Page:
Monro, an officer with virtually no battle experience, decided to risk a reconnaissance in force. His plan was to gather all available boats, pack them with approximately 350 men and send them north up the lake into an area controlled by an enemy he knew little about. To command this force Monro chose Colonel John Parker of the newly arrived Jersey Blues unit. It was decided to land Colonel Parker’s flotilla of men on Sabbath Day Point situated approximately 20 miles (32 km) north of Fort William Henry on the west side of Lake George. On 20 July an advance party of three boats left for the point, with Parker’s main force departing in the pre-dawn hours of 21 July. The passage of the first three boats was spotted by French scouts. On 21 July a force of approximately 450 French and Indian men under the command of Ensign de Corbiere departed Fort Carillon to intercept. The French ambushed Parker’s three lead boats and while under "questioning" by Indians, the Provincials told them exactly where Parker planned to come ashore. The French trap was then set. The ambush plan was to place musket-men along the shore of the point and a flotilla of Indians in fifty canoes out of view on the opposite side of the point.[4]

In the early morning hours of 23 July Parker’s main force approached Sabbath Day Point unaware that the French had intercepted his three lead boats and learned his plan. As Parker's men approached the shore they noticed the three boats sent out a day ahead and assumed nothing was wrong. Three decoys aided the French and Indians in springing the trap by beckoning Parker’s men towards the shore. Once within range Parker’s men came under a withering volley of musket fire from the soldiers and Indians hidden along the shore. At the same time the Indians in the canoes broke around the point and surrounded Parker’s men. The Indians jumped into the water from their canoes and sank, capsized or captured all but two of Parker's boats. Once in the water, many of the Provincials were speared or drowned. The ensuing battle was severely one-sided as the terrified and overwhelmed soldiers surrendered almost without firing a shot. Barely 100 of Parker’s men, including Parker himself, escaped the onslaught of the French and Indians. Of Parker’s force of 350, nearly 160 drowned or were killed. The remainder were taken prisoner.[4]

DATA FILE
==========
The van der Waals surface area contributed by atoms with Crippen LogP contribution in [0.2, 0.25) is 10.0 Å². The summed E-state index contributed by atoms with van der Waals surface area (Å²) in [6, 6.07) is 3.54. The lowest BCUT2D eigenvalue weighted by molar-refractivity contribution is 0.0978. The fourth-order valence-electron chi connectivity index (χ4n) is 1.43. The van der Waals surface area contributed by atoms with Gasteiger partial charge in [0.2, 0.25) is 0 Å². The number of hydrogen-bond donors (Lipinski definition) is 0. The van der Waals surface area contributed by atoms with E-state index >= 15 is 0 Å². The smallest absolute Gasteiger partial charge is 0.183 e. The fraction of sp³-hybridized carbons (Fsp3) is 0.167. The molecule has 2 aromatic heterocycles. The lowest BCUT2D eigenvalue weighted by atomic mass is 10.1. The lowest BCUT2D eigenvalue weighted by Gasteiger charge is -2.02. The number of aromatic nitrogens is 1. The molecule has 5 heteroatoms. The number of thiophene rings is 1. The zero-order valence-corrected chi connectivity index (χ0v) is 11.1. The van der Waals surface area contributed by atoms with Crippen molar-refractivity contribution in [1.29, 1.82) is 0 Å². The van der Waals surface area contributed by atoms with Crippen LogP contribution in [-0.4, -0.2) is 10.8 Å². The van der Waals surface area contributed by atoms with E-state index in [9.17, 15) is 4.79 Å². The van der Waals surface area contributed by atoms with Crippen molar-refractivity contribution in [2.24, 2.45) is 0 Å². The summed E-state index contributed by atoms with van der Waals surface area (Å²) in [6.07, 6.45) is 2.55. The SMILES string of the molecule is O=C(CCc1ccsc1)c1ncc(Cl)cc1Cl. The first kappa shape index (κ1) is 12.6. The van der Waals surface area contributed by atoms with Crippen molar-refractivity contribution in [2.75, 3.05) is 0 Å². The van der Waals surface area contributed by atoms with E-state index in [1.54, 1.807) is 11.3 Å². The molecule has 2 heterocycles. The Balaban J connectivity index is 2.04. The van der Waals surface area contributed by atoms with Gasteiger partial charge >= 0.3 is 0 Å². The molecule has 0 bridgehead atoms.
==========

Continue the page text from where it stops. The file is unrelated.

Colonel Parker, lucky to escape the onslaught, led what was left of his men through the brush and thick forest back to Fort William Henry. The victors loaded their prisoners and spoils into boats and headed north. Along the way they sang songs and indulged in the rum taken from the Provincials. Once back at Fort Carillon the Indians, drunk on rum, boiled and ate one unlucky captive.[4]

Monro paid a heavy price to learn that there was a sizeable body of French and Indians further up the lake. The French capitalized on the win and sent two forces south from Carillon, one on Lake George and one chopping through the dense forest on the west side of the lake. With the defeat on Sabbath Day Point, both bodies met little British resistance. Their objective was Fort William Henry; on the morning of 3 August the French came down the lake and glided into the view of the British. The Battle of Fort William Henry was about to begin.[5]


  1. Fowler, p. 114
  2. Fowler, p. 118
  3. Fowler, p. 119
  4. 4.0 4.1 4.2 Fowler, p. 120
  5. Fowler, p. 121


  • Fowler, William M (2005). Empires at war: The French and Indian War and the Struggle for North America 1754–1763. New York: Walker & Company. ISBN 0-8027-1411-0.